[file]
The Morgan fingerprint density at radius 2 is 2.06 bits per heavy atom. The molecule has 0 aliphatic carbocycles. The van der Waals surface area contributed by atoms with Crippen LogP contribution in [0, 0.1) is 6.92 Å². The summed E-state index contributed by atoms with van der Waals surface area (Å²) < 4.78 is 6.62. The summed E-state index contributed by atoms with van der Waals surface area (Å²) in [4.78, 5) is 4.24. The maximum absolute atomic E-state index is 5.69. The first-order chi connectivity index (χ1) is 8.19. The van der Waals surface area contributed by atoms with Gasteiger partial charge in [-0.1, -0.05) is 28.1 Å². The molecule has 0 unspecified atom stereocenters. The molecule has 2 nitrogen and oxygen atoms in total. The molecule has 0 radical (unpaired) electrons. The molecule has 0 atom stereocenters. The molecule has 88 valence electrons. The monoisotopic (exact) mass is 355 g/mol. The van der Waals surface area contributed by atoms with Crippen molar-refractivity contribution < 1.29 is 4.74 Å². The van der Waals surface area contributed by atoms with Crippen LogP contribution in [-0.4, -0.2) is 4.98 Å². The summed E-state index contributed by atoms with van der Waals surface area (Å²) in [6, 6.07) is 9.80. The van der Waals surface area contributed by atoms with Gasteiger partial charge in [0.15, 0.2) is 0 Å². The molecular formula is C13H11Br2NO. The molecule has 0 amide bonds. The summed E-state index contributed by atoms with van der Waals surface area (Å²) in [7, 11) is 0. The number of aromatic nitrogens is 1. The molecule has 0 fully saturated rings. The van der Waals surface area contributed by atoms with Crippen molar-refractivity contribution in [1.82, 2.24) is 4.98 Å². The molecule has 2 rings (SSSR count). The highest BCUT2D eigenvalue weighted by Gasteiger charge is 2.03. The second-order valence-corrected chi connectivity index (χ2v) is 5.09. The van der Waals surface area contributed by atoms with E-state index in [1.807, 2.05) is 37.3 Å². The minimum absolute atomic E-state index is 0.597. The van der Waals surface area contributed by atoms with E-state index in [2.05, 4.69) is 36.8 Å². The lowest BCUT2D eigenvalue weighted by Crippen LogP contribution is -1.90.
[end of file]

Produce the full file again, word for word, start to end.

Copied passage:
The Morgan fingerprint density at radius 2 is 2.06 bits per heavy atom. The molecule has 0 aliphatic carbocycles. The van der Waals surface area contributed by atoms with Crippen LogP contribution in [0, 0.1) is 6.92 Å². The summed E-state index contributed by atoms with van der Waals surface area (Å²) < 4.78 is 6.62. The summed E-state index contributed by atoms with van der Waals surface area (Å²) in [4.78, 5) is 4.24. The maximum absolute atomic E-state index is 5.69. The first-order chi connectivity index (χ1) is 8.19. The van der Waals surface area contributed by atoms with Gasteiger partial charge in [-0.1, -0.05) is 28.1 Å². The molecule has 0 unspecified atom stereocenters. The molecule has 2 nitrogen and oxygen atoms in total. The molecule has 0 radical (unpaired) electrons. The molecule has 0 atom stereocenters. The molecule has 88 valence electrons. The monoisotopic (exact) mass is 355 g/mol. The van der Waals surface area contributed by atoms with Crippen molar-refractivity contribution < 1.29 is 4.74 Å². The van der Waals surface area contributed by atoms with Crippen LogP contribution in [-0.4, -0.2) is 4.98 Å². The summed E-state index contributed by atoms with van der Waals surface area (Å²) in [6, 6.07) is 9.80. The van der Waals surface area contributed by atoms with Gasteiger partial charge in [0.15, 0.2) is 0 Å². The molecular formula is C13H11Br2NO. The molecule has 0 amide bonds. The summed E-state index contributed by atoms with van der Waals surface area (Å²) in [7, 11) is 0. The number of aromatic nitrogens is 1. The molecule has 0 fully saturated rings. The van der Waals surface area contributed by atoms with Crippen molar-refractivity contribution in [1.82, 2.24) is 4.98 Å². The molecule has 2 rings (SSSR count). The highest BCUT2D eigenvalue weighted by Gasteiger charge is 2.03. The second-order valence-corrected chi connectivity index (χ2v) is 5.09. The van der Waals surface area contributed by atoms with E-state index in [1.807, 2.05) is 37.3 Å². The minimum absolute atomic E-state index is 0.597. The van der Waals surface area contributed by atoms with E-state index in [2.05, 4.69) is 36.8 Å². The lowest BCUT2D eigenvalue weighted by Crippen LogP contribution is -1.90.